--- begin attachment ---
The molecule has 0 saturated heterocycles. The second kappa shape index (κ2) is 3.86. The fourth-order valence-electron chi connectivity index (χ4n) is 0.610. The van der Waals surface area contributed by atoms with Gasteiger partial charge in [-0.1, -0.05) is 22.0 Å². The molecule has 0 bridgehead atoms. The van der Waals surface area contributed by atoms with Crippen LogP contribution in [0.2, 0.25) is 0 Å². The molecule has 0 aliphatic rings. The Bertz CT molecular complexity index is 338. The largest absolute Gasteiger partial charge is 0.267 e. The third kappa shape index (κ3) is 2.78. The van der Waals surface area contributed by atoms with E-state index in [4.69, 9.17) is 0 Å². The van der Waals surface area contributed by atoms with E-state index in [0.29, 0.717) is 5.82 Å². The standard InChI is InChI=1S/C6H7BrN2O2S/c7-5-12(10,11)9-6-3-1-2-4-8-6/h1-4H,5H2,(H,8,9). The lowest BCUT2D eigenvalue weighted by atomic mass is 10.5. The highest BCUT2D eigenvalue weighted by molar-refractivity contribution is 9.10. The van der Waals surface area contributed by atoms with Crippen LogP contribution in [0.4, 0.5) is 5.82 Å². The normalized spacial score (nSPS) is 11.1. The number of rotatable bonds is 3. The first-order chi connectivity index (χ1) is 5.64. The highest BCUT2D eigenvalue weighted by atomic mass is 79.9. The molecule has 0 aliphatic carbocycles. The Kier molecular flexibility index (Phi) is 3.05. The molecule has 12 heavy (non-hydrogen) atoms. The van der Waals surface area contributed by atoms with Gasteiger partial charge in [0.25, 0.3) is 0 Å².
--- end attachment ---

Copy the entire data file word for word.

The molecule has 0 saturated heterocycles. The second kappa shape index (κ2) is 3.86. The fourth-order valence-electron chi connectivity index (χ4n) is 0.610. The van der Waals surface area contributed by atoms with Gasteiger partial charge in [-0.1, -0.05) is 22.0 Å². The molecule has 0 bridgehead atoms. The van der Waals surface area contributed by atoms with Crippen LogP contribution in [0.2, 0.25) is 0 Å². The molecule has 0 aliphatic rings. The Bertz CT molecular complexity index is 338. The largest absolute Gasteiger partial charge is 0.267 e. The third kappa shape index (κ3) is 2.78. The van der Waals surface area contributed by atoms with E-state index in [4.69, 9.17) is 0 Å². The van der Waals surface area contributed by atoms with E-state index in [0.29, 0.717) is 5.82 Å². The standard InChI is InChI=1S/C6H7BrN2O2S/c7-5-12(10,11)9-6-3-1-2-4-8-6/h1-4H,5H2,(H,8,9). The lowest BCUT2D eigenvalue weighted by atomic mass is 10.5. The highest BCUT2D eigenvalue weighted by molar-refractivity contribution is 9.10. The van der Waals surface area contributed by atoms with Crippen LogP contribution in [0.4, 0.5) is 5.82 Å². The normalized spacial score (nSPS) is 11.1. The number of rotatable bonds is 3. The first-order chi connectivity index (χ1) is 5.64. The highest BCUT2D eigenvalue weighted by atomic mass is 79.9. The molecule has 0 aliphatic carbocycles. The Kier molecular flexibility index (Phi) is 3.05. The molecule has 12 heavy (non-hydrogen) atoms. The van der Waals surface area contributed by atoms with Gasteiger partial charge in [0.25, 0.3) is 0 Å².